McLoughlin: Investing in trains is not a choice
Patrick McLoughlin has laid out plans for the second phase of the £33bn High Speed Rail project, saying investing in infrastructure projects "is not a choice".
Speaking to the House of Commons, the Transport Secretary said: "To create jobs and to re-balance our economy, we need better roads, better airports and better trains and HS2 is central to that part of the investment.
He called rail link an "engine for growth throughout the country", adding that every pound spent on the project would benefit the economy by £2.
The proposed Y-shaped network, which is expected to deliver 100,000 jobs, runs north of Birmingham and will have five stops, including Manchester, Leeds and Sheffield.
It was earlier hailed by David Cameron as "vital" for Britain's economy.
"I think it’s vital for Britain if we’re going to succeed in the global race," the Prime Minister said to reporters. "Yes, these are difficult economic times but I think that’s precisely the time you should be planning for the future, working out how we link up the cities of our country, how reduce journey times, how we spread our wealth and prosperity around the country.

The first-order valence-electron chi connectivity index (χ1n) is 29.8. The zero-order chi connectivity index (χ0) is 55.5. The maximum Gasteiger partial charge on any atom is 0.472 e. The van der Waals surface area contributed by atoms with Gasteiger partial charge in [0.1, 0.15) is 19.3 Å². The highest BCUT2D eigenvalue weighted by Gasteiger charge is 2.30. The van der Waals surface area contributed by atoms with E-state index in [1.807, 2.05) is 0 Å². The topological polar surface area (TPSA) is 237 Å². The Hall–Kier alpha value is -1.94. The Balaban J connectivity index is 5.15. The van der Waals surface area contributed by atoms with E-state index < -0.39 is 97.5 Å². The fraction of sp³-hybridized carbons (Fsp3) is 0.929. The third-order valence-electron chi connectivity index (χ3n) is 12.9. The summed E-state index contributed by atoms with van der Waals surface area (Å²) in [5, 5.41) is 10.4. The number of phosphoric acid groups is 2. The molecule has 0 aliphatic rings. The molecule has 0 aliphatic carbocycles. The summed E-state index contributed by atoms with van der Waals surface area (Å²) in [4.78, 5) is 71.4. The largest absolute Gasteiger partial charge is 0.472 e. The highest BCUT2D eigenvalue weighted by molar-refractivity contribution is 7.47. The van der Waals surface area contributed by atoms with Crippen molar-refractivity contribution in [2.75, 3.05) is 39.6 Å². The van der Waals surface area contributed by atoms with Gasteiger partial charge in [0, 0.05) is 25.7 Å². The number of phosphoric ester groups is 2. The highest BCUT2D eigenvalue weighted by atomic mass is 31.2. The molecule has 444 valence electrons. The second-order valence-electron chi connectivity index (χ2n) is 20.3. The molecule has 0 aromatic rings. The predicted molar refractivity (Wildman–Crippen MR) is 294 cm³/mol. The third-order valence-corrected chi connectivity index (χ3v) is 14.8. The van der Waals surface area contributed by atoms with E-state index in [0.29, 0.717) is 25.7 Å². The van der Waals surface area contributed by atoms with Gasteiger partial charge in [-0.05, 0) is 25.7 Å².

"We do need to rebalance the economy. It has been too dominated by the South and by certain industries and I think High Speed Rail will really help to create a better balanced economy."
Meanwhile, George Osborne has said the new route will "change the economic geography of this country".
But the scheme faces a potential obstacle in the courts, with a judge due to rule this week on a judicial review application from 15 councils opposed to the new route.
Speaking on BBC Radio 4's Today Mr McLoughlin said the Government was working to assuage the fears of people who were skeptical the line would be built beyond Birmingham.
"A lot of people have argued it would only ever get built to Birmingham. What we’re doing is saying this isn’t just for Manchester and Leeds but it is onto connectivity with other places as well," he said.